CARTHAGE, Mo. -- One of the halfway stops on the Mother Road re-opened on Tuesday with a ribbon cutting and nostalgia.  Spared from foreclosure and demolition, the Boots Motel is back in business.

Four million cars were rolling off Detroit's assembly lines by the end of World War II.  Americans were free and ready to travel.  Thousands rolled through the Ozarks on their way to or from the Grand Canyon or southern California's sunny beaches.

Waiting to accommodate them were tourist courts and motels with more than 400,000 units.  Here, the place to stay was The Boots. Route 66 Chamber of Commerce founder Ron Hart called the famous highway "the interstate before there was an interstate."  Businesses flourished along the Mother Road.

Clark Gable stopped twice here on vacation, mainly because it was by the best highway for traveling during his stardom. Many people in the Joplin area, Hart said, heard the movie star was in town, went to the motel to meet him and collected his autograph. Records show Gable liked room 10.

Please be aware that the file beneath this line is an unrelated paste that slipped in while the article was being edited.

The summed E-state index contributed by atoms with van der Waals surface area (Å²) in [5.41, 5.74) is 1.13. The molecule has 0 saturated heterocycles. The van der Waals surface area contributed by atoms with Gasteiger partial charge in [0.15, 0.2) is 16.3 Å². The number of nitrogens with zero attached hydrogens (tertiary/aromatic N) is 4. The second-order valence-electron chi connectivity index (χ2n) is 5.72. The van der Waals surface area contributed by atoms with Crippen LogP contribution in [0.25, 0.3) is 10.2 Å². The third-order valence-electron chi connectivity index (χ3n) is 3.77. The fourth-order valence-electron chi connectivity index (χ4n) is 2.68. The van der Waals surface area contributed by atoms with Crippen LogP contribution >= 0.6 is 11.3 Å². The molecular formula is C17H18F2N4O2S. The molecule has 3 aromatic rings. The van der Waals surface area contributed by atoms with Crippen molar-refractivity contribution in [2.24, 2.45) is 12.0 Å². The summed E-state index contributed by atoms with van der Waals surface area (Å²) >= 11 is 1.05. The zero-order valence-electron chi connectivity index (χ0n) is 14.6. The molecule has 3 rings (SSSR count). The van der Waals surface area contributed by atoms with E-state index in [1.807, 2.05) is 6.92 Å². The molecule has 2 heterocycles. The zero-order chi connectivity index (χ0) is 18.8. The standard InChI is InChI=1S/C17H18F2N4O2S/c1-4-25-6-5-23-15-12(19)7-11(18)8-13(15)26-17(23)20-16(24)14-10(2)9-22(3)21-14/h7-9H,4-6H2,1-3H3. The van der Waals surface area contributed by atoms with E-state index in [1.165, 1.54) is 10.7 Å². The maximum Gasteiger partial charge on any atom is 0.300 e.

Gene Autry and his horse Champion were also one-time celebrity guests.  Autry's beloved steed grazed on the grass behind The Boots.

The Boots, named for its builder, not cowboy wear, enjoyed a heyday until Interstate 44 came through Joplin. Then it declined into flophouse apartments.  Last year, two shy sisters decided they could revive the crumbling stopover before a major drug store chain had other plans for the property.

Complete restoration will take some time.  One wing is still undone but the authenticity is back.  No TV set, only a radio, is in every room. 

The new owners say The Boots is booked through October's fall festival in Carthage.  They say people on every continent have signed their virtual guest book.